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tribe Winthrop's N. E., i. 234. in Connecticut, the captives treacher- Chap V.} ously made by Waldron in New Hampshire, Belknap's Hist. of N. Hampshire, i. 75, Farmer's edition. the harmless fragments of the tribe of Annawon, Baylies' Plymouth, III. 190. the orphan offspring of King Philip himself, Davis, on Morton's Memorial, 454, 455. Baylies' Plymouth, III. 190, 191. were all doomed to the same hard destiny of perpetual bondage. The clans of Virginia and Carolina, Hening, iPlymouth, III. 190, 191. were all doomed to the same hard destiny of perpetual bondage. The clans of Virginia and Carolina, Hening, i. 481, 482. The act, forbidding the crime, proves, what is indeed undisputed, its previous existence. Lawson's Carolina. Charmers, 542. for more than a hundred years, were hardly safe against the kidnapper. The universal public mind was long and deeply vitiated. It was not Las Casas who first suggested the plan of transporting African slaves to Hispaniola; Spanish slaveholders, as they emigrated, were accompanied by their negroes. The emigration may at first have been contraband; but a r
hip is too weak for the service. They put back to Plymouth, and agree to dismiss her, and those who are willinths before the concession of the grand charter of Plymouth, without any warrant from the sovereign of Englandhis oldest New England colony obtained the name of Plymouth. The system of civil government had been establisgrew out of a quarrel, in which the inhabitants of Plymouth were involved by another colony. For who will d, upon the unrequited hospitality of the people of Plymouth. In their plantation, they were soon reduced to n capital exploit. Some of the rescued men went to Plymouth; some sailed for England. One short year saw the ing boasted of their strength, as, far superior to Plymouth, which was enfeebled, they said, by the presence ots nor rent day troubled them. The colonists of Plymouth had exercised selfgovernment without the sanction the faction in England would permit his removal to Plymouth; his heart was in America, where his memory will n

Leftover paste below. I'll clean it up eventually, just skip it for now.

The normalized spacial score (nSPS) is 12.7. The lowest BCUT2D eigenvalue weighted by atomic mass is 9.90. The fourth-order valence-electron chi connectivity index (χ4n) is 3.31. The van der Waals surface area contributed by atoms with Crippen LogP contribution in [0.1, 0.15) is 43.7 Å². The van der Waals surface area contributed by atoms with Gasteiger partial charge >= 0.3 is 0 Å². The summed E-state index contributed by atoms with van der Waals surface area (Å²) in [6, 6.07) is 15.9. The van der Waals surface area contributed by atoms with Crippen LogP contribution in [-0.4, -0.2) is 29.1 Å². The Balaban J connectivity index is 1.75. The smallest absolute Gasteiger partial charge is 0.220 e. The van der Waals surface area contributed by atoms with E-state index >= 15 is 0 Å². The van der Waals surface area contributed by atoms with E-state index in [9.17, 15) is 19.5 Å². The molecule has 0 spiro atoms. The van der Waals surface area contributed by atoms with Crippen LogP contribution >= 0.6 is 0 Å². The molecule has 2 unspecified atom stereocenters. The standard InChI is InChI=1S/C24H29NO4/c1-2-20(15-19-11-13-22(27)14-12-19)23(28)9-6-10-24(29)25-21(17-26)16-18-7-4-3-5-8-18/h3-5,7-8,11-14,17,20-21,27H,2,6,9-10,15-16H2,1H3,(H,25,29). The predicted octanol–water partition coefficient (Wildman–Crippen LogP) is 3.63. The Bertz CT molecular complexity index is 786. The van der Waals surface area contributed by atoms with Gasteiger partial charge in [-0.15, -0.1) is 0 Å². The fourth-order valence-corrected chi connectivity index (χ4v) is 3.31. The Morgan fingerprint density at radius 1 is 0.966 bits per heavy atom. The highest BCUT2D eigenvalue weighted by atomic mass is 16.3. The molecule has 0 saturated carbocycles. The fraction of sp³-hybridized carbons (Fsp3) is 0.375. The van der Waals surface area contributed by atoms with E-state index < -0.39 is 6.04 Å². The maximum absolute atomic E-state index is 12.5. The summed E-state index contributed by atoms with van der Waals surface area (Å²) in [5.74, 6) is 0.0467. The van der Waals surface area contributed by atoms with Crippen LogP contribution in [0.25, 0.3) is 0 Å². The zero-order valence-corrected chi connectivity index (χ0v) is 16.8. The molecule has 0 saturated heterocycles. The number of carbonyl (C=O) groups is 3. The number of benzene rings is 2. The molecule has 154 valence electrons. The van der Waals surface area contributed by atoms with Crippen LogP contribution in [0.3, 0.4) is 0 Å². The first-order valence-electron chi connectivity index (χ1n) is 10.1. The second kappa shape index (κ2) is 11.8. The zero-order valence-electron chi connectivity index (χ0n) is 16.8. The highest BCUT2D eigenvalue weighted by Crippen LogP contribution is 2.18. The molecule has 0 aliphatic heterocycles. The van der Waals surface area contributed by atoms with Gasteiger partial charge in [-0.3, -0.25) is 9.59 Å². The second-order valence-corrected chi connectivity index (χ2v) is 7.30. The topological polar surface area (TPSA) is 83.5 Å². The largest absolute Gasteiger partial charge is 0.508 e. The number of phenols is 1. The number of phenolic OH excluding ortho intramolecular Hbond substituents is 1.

elders and deacons. Thus the church, like that of Plymouth, was self-constituted, on the principle of the indwas heeded, and Roger Williams quietly withdrew to Plymouth. The government was still more careful to proteusetts, with Wilson, pastor of Boston, repaired to Plymouth. 1632. Oct. 26. From the south shore of Boston hae briefly; the teacher prophesied; the governor of Plymouth, the elder, and others of the congregation, took ps from Boston. Thus was fellowship confirmed with Plymouth. From the Chesapeake 1632. a rich freight of corin two years or a Chap. IX.} 1633. little more in Plymouth, accepted a second invitation to Salem. The minis- 1634. liams for a paper which he had written at Plymouth, to prove that a grant of land in New England from them in their own dialect During his residence at Plymouth, he had often been the guest of the neighboring sa But Seekonk was found to be within the patent of Plymouth; on the other side of the water, the country opene
re prompted by another cause. The members of the Grand Council of Plymouth, long re- 635. duced to a state of inactivity, prevented by the se to frame the necessary plan; but time was wanting; the agents of Plymouth could not be seasonably summoned, and the subject was deferred. Tmpowered to frame and definitively conclude a union, the colony of Plymouth now set the example of requiring that the act of their constituentbecause it would not consent to form a part of the jurisdiction of Plymouth. Hazard. II. 99, 100. Yet this early confederacy survived the jrder had ever been severely punished by the Puritans: they had, at Plymouth, with the advice of Massachusetts, executed three of their own menolonies, he possessed influence in England. The movement began in Plymouth, by a proposition for a full and free tolerance of religion to all library. The infant institution was a favorite; Connecticut, and Plymouth, and the towns in the East, Folsom's Saco and Biddeford, 108. o